Throughout the Hawaiian Islands, you will find unsurpassed natural beauty everywhere you go. While there are some wonders that can only be seen via strenuous hiking trails or crazy expensive helicopter tours, there are others that simply require a vehicle. Even though we can’t take a traditional road trip like our friends on the mainland, the Hawaiian Islands are home to several incredibly stunning back roads and highways just begging to be explored.
But not all scenic drives are created equal: located on Hawaii Island, within Hawaii Volcanoes National Park, is the 18.8 mile Chain of Craters Road, which will take drivers – and their passengers – on an unforgettable journey from 4,000 feet above sea level to the ocean that will make you feel as though you’re a million miles away from civilization. Plus, the views are positively second to none.
As the name indicates, this scenic road leads drivers from the center of Hawaii Volcanoes National Park towards the coast, past several volcanic craters from historic eruptions, lava formations, and incredible vistas and scenic spots overlooking the island’s southern coast.
Here’s where you should stop along the way:
First up, stop at the Lua Manu Crater.
Formed approximately 200 years ago, the Lua Manu crater is 330 feet in diameter and nearly 125 feet deep and is the uppermost crater along the Chain of Craters Road, as well as the upper east rift zone. The crater was formed when lava drained from the lava chamber beneath the surface, creating a void.Next, we’re headed to Pauahi Crater.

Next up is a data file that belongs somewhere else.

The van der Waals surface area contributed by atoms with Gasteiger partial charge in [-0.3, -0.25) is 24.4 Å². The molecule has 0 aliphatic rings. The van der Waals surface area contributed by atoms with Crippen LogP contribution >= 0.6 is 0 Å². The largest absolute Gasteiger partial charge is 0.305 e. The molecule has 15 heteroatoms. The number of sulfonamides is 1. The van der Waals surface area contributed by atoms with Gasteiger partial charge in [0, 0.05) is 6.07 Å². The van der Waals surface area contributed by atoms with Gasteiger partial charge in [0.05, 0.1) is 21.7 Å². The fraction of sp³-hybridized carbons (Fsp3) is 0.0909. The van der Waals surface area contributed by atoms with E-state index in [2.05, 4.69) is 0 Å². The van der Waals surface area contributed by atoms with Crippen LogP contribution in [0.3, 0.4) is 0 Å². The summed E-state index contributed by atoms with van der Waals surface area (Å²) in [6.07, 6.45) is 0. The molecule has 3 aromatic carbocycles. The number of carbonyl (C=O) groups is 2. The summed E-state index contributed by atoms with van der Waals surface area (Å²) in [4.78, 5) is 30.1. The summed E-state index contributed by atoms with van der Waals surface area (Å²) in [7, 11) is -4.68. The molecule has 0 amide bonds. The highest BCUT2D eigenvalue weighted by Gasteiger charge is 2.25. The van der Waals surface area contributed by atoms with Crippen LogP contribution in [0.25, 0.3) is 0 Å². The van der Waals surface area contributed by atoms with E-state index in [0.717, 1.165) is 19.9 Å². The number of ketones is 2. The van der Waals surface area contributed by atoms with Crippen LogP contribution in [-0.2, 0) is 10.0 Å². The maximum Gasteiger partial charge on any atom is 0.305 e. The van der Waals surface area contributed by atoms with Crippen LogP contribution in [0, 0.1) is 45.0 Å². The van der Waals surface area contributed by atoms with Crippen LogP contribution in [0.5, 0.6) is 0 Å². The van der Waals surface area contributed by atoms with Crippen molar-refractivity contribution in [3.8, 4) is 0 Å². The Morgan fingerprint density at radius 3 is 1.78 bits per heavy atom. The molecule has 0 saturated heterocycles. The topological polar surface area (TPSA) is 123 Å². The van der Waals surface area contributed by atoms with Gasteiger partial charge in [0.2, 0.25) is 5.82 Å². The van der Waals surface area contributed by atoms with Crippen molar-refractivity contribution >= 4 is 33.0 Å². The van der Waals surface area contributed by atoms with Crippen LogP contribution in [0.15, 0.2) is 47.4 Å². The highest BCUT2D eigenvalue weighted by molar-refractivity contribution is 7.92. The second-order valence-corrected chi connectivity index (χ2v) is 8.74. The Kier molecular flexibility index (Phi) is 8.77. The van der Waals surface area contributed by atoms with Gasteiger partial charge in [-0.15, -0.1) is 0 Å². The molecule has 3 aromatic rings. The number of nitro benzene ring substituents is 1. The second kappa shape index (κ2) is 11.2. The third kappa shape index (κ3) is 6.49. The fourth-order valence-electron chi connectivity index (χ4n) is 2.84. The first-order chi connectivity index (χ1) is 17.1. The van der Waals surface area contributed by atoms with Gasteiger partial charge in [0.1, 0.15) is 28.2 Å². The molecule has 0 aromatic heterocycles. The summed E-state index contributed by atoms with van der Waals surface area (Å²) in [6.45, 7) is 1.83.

This massive crater was the result of a 1973 eruption that lasted 31 days. This culturally and historically significant volcanic crater is approximately 2,000 feet long, 300 feet wide, and nearly 500 feet deep. To view the crater – and take an epic photograph – walk across the boardwalk to the viewing area. Mauna Ulu is certainly a sight to behold.
Translating to “the growing mountain” in the Hawaiian language, Mauna Ulu currently stands at 400 feet above its pre-eruption base. It erupted from 1969 to 1974, covering nearly 17 square miles in lava.The Mau Loa o Mauna Ulu lava flows are pretty neat.
Stop here for an expansive look at the Mauna Ulu lava flows that covered the landscape in the early 1970s. Here you will be able to witness the “shiny” glaze of the pahoehoe lava flow, created from the outer layer of silica, surface glass.
The Kealakomo Lookout is stunning.
For panoramic views of the Pacific Ocean, as well as the vast lava flow that buried the ancient village of Kealakomo. The viewing area is the perfect spot to take a few photographs – or stop for a picturesque picnic lunch.The Pu’u Loa Petroglyphs are fascinating.
Next up on our journey is the culturally and historically significant Pu’u Loa Petroglyphs trail. More than 23,000 petroglyph images can be found in this expansive field, and you will see many of them along the 1.5-mile (round trip) boardwalk trail.And finally, you’ll find that you’ve made it to the end of the road. Park your car and check out the nearby Holei Sea Arch.
This impressive sea arch – which was formed within the last 100 years – is currently 90 feet high. Cut into the cliff of an ancient lava flow, the Holei Sea Arch has a limited lifespan, and will eventually crumble into the ocean.Now, it’s time to turn around and appreciate the incredible views on the way back into the heart of Hawaii Volcanoes National Park.
Don’t be unprepared for your journey: you won’t find any food, water of fuel along the path, and cell reception in this area can be spotty. Most importantly, enjoy the trip – and don’t forget your camera! If you’re not on Hawaii Island, consider taking a scenic drive along any of these amazing Hawaii backroads.